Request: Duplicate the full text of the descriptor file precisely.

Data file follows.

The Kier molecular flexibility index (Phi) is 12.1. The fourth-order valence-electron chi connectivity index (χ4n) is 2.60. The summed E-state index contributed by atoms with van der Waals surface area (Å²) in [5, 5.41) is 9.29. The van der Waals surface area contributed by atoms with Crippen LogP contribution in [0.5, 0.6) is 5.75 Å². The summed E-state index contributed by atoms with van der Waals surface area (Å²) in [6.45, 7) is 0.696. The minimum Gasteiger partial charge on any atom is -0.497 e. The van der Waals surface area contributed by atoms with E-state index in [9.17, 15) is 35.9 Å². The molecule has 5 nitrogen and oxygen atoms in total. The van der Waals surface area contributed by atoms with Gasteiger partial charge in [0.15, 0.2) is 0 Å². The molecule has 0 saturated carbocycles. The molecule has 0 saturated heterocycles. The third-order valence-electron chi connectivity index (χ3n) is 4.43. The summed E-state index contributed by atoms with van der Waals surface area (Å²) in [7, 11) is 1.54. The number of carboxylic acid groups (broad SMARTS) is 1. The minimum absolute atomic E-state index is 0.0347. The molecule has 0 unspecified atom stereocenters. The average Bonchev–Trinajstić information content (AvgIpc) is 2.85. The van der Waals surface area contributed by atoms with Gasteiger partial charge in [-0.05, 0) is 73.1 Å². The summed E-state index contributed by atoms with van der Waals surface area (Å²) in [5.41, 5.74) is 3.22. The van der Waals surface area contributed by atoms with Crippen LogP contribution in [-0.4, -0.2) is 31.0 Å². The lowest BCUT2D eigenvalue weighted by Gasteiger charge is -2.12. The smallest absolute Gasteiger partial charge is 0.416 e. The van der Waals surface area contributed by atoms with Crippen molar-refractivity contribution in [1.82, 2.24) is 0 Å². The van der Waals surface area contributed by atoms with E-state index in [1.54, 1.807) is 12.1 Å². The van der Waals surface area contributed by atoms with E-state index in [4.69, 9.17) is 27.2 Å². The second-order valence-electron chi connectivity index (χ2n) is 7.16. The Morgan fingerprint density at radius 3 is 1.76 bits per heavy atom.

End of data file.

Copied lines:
The Kier molecular flexibility index (Phi) is 12.1. The fourth-order valence-electron chi connectivity index (χ4n) is 2.60. The summed E-state index contributed by atoms with van der Waals surface area (Å²) in [5, 5.41) is 9.29. The van der Waals surface area contributed by atoms with Crippen LogP contribution in [0.5, 0.6) is 5.75 Å². The summed E-state index contributed by atoms with van der Waals surface area (Å²) in [6.45, 7) is 0.696. The minimum Gasteiger partial charge on any atom is -0.497 e. The van der Waals surface area contributed by atoms with E-state index in [9.17, 15) is 35.9 Å². The molecule has 5 nitrogen and oxygen atoms in total. The van der Waals surface area contributed by atoms with Gasteiger partial charge in [0.15, 0.2) is 0 Å². The molecule has 0 saturated carbocycles. The molecule has 0 saturated heterocycles. The third-order valence-electron chi connectivity index (χ3n) is 4.43. The summed E-state index contributed by atoms with van der Waals surface area (Å²) in [7, 11) is 1.54. The number of carboxylic acid groups (broad SMARTS) is 1. The minimum absolute atomic E-state index is 0.0347. The molecule has 0 unspecified atom stereocenters. The average Bonchev–Trinajstić information content (AvgIpc) is 2.85. The van der Waals surface area contributed by atoms with Gasteiger partial charge in [-0.05, 0) is 73.1 Å². The summed E-state index contributed by atoms with van der Waals surface area (Å²) in [5.41, 5.74) is 3.22. The van der Waals surface area contributed by atoms with Crippen LogP contribution in [-0.4, -0.2) is 31.0 Å². The lowest BCUT2D eigenvalue weighted by Gasteiger charge is -2.12. The smallest absolute Gasteiger partial charge is 0.416 e. The van der Waals surface area contributed by atoms with Crippen molar-refractivity contribution in [1.82, 2.24) is 0 Å². The van der Waals surface area contributed by atoms with E-state index in [1.54, 1.807) is 12.1 Å². The van der Waals surface area contributed by atoms with E-state index in [4.69, 9.17) is 27.2 Å². The second-order valence-electron chi connectivity index (χ2n) is 7.16. The Morgan fingerprint density at radius 3 is 1.76 bits per heavy atom.